Continuing to expand its product line, markets served and customer base has allowed Parts for Trucks to continue to grow even when market conditions are soft. “When things get tough, having a diversified product range and diversified customer base really makes a difference, and I think was a big part of us getting through the recession,” says Paul Raymond, president.
Andy Raymond, vice president, administration, explains the Canadian distributorship has locations in both cities and rural environments.
“The urban environments have a heavy emphasis on construction, while the rural economies are more resource based.”
In addition, Parts for Trucks’ customers encompass small fleets, large fleets, construction companies, government fleets and utility companies.
Emphasis On Facilities
Parts for Trucks has moved to a number of new facilities in the past year and most recently moved into a new store in Newfoundland.
“We have a couple of other projects on the drawing board, which gives us momentum to continually improve what we offer to customers,” Paul says.
In fact, Andy believes Parts for Truck facilities have become part of the company’s brand. “A store that is pleasant to walk into, pleasant to do business in and that is a nice place to work is part of who we are,” he says.
Investing In IT
Facilities are not the only place where Parts for Trucks has made an investment. The distributorship has long invested in technology that helps it operate efficiently.
“We have invested well in our IT,” Andy says. “We haven’t really made any steps we regret. We have put a lot of money into our IT structure to develop it, and we still are developing it.”
Parts for Trucks invested in a variety of technologies before many of its peers did, and currently is working on implanting a mobile application that will be accessible through tablet devices. “We think we are quite progressive in terms of what we do [in the area of IT],” Andy says.
He is quick to add that they spend their money wisely. “It is important to spend the money well, but we don’t stand pat. We continue to keep up. We have a small IT staff, but they are very well trained and are a key part of our success.”
Relying on its product management team, reviewing its sales and working closely with manufacturers is how Parts for Trucks determines which new products to add to its inventory. Andy says the distributorship is seen by suppliers as an attractive place to market products so they are approached regularly to consider a new product.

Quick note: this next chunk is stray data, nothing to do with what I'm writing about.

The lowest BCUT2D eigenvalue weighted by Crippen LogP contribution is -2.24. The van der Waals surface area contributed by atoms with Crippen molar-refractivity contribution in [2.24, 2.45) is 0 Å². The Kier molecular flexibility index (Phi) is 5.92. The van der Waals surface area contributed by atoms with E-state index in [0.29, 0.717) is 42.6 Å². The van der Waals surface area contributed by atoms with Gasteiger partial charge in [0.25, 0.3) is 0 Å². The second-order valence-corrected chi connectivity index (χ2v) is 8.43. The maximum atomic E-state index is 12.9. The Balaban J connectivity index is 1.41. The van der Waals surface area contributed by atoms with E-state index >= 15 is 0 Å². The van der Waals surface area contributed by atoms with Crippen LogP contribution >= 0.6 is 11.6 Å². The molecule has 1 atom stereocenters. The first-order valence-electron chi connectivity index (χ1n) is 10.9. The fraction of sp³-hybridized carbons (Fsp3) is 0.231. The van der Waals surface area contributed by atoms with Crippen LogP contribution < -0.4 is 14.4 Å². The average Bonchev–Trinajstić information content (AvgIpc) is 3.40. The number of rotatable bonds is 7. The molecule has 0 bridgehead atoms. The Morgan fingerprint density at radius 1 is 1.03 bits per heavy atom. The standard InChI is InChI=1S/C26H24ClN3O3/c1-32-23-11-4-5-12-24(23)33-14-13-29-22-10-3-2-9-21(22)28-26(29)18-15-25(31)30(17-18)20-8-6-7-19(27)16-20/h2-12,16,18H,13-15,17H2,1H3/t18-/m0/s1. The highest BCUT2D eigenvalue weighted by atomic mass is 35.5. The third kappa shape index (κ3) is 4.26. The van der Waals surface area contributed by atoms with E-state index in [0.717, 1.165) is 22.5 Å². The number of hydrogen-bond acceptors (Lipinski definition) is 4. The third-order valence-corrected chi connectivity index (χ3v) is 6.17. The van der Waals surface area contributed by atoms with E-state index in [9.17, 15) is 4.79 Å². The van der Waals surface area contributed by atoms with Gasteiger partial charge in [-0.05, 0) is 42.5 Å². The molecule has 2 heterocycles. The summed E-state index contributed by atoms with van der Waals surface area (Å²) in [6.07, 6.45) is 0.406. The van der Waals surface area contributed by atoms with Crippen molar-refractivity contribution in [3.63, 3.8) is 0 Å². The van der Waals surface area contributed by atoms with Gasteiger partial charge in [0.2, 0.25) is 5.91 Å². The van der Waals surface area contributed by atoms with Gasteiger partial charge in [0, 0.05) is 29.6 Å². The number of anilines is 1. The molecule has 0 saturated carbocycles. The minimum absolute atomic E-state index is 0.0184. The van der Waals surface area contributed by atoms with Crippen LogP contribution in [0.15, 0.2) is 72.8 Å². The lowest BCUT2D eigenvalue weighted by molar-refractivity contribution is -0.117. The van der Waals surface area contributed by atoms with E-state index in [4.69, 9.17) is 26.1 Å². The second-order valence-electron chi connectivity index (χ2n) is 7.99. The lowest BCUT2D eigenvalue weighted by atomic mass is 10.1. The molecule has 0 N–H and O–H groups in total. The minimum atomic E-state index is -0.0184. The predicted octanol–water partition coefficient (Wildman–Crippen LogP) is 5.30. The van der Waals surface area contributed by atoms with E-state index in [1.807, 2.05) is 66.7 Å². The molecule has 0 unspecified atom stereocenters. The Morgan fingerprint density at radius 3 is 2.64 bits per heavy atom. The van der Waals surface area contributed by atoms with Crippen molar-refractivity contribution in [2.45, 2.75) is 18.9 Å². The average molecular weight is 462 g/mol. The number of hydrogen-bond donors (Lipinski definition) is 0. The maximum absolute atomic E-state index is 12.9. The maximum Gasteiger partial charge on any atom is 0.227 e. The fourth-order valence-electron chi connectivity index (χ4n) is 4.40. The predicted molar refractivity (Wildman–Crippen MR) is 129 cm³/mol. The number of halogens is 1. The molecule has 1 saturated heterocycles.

Through participation in VIPAR Heavy Duty as well as attending HDAW, CVSN and HDDC, the Raymonds say they can keep up to date on product developments.
“Our customers want to hear about new products from us,” Andy says. Part of the reason for the warehouse expansions was to allow more parts to be stocked.
“Much of the growth we have experienced in the past 15 years has been from expansion of our product lines,” he adds. “There are some key products in lubrication, electrical and fuel that we weren’t selling much of 10 or 15 years ago that have become key product areas for us today.”
Paul says the distributorship has worked hard at addressing obsolete inventory. “As lines are identified as no longer making sense, we try to return what we can. Rarely do we drop a line entirely; some just wither away. The key for us it make sure we get that inventory out [of our warehouses] so it does not become obsolete.”
Andy sees proper inventory management as a key issue for all distributors and adds, “We endeavor not to make any inventory decisions by accident. When we stock something, we stock it deliberately.”
Parts for Trucks uses what the Raymonds call a highly sophisticated inventory software package to set ordering levels, but also does a fair amount of non-stock business to satisfy customer requests.
The company also uses a central warehouse for many of its products, and some products with limited demand may not be stocked at an individual store, but they will be in the warehouse where they can be shipped overnight to the location that needs them. The 30,000-sq. ft. warehouse was set up in 2009, and work is processed with bar codes and wireless input devices.
Keeping Them Trained
While the size of its territory complicates the training process for Parts for Trucks, Andy says, “We use every opportunity we get to train people.”
Training can either be vendor supplied or conducted by Parts for Trucks own in-house experts in areas such as suspensions, wheels and truck-mounted equipment.